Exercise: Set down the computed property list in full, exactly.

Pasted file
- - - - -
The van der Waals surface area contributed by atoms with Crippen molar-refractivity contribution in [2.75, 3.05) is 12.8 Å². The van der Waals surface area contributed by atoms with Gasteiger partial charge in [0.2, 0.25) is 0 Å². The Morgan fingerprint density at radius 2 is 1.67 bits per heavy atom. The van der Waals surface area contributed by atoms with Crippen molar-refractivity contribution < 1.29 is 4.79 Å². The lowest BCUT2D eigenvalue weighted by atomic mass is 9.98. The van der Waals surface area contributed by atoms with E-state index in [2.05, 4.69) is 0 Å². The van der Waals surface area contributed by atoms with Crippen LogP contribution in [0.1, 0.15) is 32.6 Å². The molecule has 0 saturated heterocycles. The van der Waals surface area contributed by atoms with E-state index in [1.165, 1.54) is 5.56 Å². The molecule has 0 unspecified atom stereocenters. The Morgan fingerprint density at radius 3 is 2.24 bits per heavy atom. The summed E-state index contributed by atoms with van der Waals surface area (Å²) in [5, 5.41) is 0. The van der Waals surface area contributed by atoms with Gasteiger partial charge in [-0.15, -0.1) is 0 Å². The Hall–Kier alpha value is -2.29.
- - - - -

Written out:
The van der Waals surface area contributed by atoms with Crippen molar-refractivity contribution in [2.75, 3.05) is 12.8 Å². The van der Waals surface area contributed by atoms with Gasteiger partial charge in [0.2, 0.25) is 0 Å². The Morgan fingerprint density at radius 2 is 1.67 bits per heavy atom. The van der Waals surface area contributed by atoms with Crippen molar-refractivity contribution < 1.29 is 4.79 Å². The lowest BCUT2D eigenvalue weighted by atomic mass is 9.98. The van der Waals surface area contributed by atoms with E-state index in [2.05, 4.69) is 0 Å². The van der Waals surface area contributed by atoms with Crippen LogP contribution in [0.1, 0.15) is 32.6 Å². The molecule has 0 saturated heterocycles. The van der Waals surface area contributed by atoms with E-state index in [1.165, 1.54) is 5.56 Å². The molecule has 0 unspecified atom stereocenters. The Morgan fingerprint density at radius 3 is 2.24 bits per heavy atom. The summed E-state index contributed by atoms with van der Waals surface area (Å²) in [5, 5.41) is 0. The van der Waals surface area contributed by atoms with Gasteiger partial charge in [-0.15, -0.1) is 0 Å². The Hall–Kier alpha value is -2.29.